### More on the Shortage of Mathematicians

Geekpress supplies another great article on the impact of mathematicians on the modern marketplace, and the high demand for new math graduates. According to this geekpress linked Businessweek article:

*From fledglings like Inform to tech powerhouses such as IBM (IBM ), companies are hitching mathematics to business in ways that would have seemed fanciful even a few years ago. In the past decade, a sizable chunk of humanity has moved its work, play, chat, and shopping online. We feed networks gobs of digital data that once would have languished on scraps of paper -- or vanished as forgotten conversations. These slices of our lives now sit in databases, many of them in the public domain. From a business point of view, they're just begging to be analyzed. But even with the most powerful computers and abundant, cheap storage, companies can't sort out their swelling oceans of data, much less build businesses on them, without enlisting skilled mathematicians and computer scientists.*

The rise of mathematics is heating up the job market for luminary quants, especially at the Internet powerhouses where new math grads land with six-figure salaries and rich stock deals. Tom Leighton, an entrepreneur and applied math professor at Massachusetts Institute of Technology, says: "All of my students have standing offers at Yahoo! (YHOO ) and Google (GOOG )." Top mathematicians are becoming a new global elite. It's a force of barely 5,000, by some guesstimates, but every bit as powerful as the armies of Harvard University MBAs who shook up corner suites a generation ago.

The rise of mathematics is heating up the job market for luminary quants, especially at the Internet powerhouses where new math grads land with six-figure salaries and rich stock deals. Tom Leighton, an entrepreneur and applied math professor at Massachusetts Institute of Technology, says: "All of my students have standing offers at Yahoo! (YHOO ) and Google (GOOG )." Top mathematicians are becoming a new global elite. It's a force of barely 5,000, by some guesstimates, but every bit as powerful as the armies of Harvard University MBAs who shook up corner suites a generation ago.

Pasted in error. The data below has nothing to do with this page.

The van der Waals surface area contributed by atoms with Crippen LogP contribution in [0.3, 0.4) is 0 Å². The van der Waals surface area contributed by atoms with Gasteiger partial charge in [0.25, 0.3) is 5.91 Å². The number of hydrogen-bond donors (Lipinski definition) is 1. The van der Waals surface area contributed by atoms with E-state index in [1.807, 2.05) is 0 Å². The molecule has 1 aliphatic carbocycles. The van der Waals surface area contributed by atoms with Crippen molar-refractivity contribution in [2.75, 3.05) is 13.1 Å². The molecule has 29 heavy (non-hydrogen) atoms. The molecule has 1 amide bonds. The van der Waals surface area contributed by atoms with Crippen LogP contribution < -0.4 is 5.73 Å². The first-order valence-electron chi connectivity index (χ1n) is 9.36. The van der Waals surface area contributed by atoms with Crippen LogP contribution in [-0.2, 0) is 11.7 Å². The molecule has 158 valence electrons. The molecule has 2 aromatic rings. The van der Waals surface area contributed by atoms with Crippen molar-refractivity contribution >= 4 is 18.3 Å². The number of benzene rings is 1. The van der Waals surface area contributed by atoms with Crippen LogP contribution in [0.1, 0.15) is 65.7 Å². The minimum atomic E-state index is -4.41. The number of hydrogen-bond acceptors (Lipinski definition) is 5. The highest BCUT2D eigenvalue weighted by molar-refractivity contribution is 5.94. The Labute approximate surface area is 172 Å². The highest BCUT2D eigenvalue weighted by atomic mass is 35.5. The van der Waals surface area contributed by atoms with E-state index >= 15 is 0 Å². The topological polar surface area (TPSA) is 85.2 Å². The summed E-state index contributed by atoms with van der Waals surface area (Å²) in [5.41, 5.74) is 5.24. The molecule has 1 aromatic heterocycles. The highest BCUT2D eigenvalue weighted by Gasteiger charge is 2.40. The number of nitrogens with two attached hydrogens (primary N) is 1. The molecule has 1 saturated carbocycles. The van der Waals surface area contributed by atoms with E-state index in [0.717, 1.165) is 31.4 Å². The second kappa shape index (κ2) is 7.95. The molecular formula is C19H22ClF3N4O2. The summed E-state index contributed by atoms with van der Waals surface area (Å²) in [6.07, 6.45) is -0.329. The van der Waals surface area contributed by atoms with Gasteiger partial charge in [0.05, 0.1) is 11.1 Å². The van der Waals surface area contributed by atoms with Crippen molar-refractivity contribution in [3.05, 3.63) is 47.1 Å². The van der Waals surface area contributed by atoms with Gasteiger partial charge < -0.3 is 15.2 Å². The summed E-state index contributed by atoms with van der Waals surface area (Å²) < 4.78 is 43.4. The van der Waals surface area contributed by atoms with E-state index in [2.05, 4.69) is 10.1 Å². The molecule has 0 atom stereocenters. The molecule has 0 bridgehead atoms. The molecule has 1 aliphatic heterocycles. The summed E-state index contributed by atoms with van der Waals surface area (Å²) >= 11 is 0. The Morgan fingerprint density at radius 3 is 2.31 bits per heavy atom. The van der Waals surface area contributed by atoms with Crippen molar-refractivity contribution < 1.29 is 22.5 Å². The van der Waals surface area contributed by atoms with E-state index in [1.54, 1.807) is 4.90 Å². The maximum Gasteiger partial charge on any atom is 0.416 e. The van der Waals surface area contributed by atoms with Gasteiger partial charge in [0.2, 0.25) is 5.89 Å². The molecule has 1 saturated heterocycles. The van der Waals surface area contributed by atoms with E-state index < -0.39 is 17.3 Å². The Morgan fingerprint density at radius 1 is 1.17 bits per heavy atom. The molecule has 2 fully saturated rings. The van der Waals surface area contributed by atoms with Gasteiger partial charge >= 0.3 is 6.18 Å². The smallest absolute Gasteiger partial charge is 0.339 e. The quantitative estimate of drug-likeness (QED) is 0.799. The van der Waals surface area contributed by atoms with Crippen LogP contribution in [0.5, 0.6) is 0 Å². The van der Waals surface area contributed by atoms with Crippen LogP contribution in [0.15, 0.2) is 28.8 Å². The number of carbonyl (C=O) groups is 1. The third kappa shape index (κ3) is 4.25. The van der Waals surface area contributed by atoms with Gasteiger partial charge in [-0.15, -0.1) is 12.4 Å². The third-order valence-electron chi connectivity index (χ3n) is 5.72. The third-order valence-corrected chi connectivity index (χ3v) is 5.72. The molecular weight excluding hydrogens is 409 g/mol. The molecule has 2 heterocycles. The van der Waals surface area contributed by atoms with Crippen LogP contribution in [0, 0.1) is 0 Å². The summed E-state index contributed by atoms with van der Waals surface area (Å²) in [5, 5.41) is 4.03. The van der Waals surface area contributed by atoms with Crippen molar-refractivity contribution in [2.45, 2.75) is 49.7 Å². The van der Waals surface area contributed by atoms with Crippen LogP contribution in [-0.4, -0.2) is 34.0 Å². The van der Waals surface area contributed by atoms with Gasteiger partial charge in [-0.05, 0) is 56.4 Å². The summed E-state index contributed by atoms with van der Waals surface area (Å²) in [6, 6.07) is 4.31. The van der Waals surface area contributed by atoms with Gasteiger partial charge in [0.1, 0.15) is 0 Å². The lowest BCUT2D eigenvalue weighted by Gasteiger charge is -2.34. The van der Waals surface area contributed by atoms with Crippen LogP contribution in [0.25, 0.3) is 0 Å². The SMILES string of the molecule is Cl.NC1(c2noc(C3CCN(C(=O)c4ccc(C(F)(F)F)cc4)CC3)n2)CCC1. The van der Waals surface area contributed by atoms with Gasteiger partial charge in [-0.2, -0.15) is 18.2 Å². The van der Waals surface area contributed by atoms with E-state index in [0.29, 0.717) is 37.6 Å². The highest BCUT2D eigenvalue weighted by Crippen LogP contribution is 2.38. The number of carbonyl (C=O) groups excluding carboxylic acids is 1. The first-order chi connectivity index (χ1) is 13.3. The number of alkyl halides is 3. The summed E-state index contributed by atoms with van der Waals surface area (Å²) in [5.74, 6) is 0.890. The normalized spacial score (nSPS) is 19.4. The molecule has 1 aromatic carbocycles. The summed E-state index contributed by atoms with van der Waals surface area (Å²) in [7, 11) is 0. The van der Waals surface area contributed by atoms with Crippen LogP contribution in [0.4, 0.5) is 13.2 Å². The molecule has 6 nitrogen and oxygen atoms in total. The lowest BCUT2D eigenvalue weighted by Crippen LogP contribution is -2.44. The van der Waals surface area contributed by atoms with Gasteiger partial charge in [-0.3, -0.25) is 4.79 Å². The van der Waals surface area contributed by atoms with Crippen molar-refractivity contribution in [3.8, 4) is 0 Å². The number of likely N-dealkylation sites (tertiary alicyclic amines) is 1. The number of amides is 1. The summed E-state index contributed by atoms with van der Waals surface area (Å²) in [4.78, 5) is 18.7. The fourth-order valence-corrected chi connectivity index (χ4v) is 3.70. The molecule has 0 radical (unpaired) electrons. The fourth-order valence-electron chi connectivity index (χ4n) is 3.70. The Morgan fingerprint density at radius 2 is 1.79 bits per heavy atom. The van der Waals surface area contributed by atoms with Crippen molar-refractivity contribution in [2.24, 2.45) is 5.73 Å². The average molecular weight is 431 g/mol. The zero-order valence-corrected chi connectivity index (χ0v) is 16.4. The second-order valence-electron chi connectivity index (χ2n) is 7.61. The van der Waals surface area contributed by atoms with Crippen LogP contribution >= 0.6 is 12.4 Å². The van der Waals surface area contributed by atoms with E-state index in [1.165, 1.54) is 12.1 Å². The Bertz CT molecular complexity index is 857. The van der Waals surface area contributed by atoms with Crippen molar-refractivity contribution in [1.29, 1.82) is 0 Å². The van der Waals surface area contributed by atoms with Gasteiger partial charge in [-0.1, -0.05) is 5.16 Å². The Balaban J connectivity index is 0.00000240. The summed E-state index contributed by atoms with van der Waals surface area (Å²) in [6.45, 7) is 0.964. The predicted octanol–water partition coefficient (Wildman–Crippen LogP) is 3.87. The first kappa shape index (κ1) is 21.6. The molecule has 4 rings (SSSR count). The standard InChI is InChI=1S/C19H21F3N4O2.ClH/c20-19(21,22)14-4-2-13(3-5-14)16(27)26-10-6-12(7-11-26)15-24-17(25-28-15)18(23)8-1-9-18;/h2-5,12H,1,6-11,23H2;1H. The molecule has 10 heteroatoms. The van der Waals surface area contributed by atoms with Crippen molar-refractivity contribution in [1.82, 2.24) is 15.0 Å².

Read it all.

In a previous posting, I mentioned the competition for top mathematicians, and linked to an article dealing with the competition between the US NSA, and GOOGLE for math geeks. The article mentioned that in private sector jobs, the sex disparity in hires is significant, but in the NSA jobs the gender disparity is much less. Remember the big hoopla at Harvard about the sex differences in hiring for top level math and physics professors? Does anyone really believe that Harvard, MIT, Stanford, Berkeley, Google, Yahoo, IBM, Bell Labs, and all the other elite corporations and institutions would hire more males in these jobs just out of sexism?

Labels: women and math

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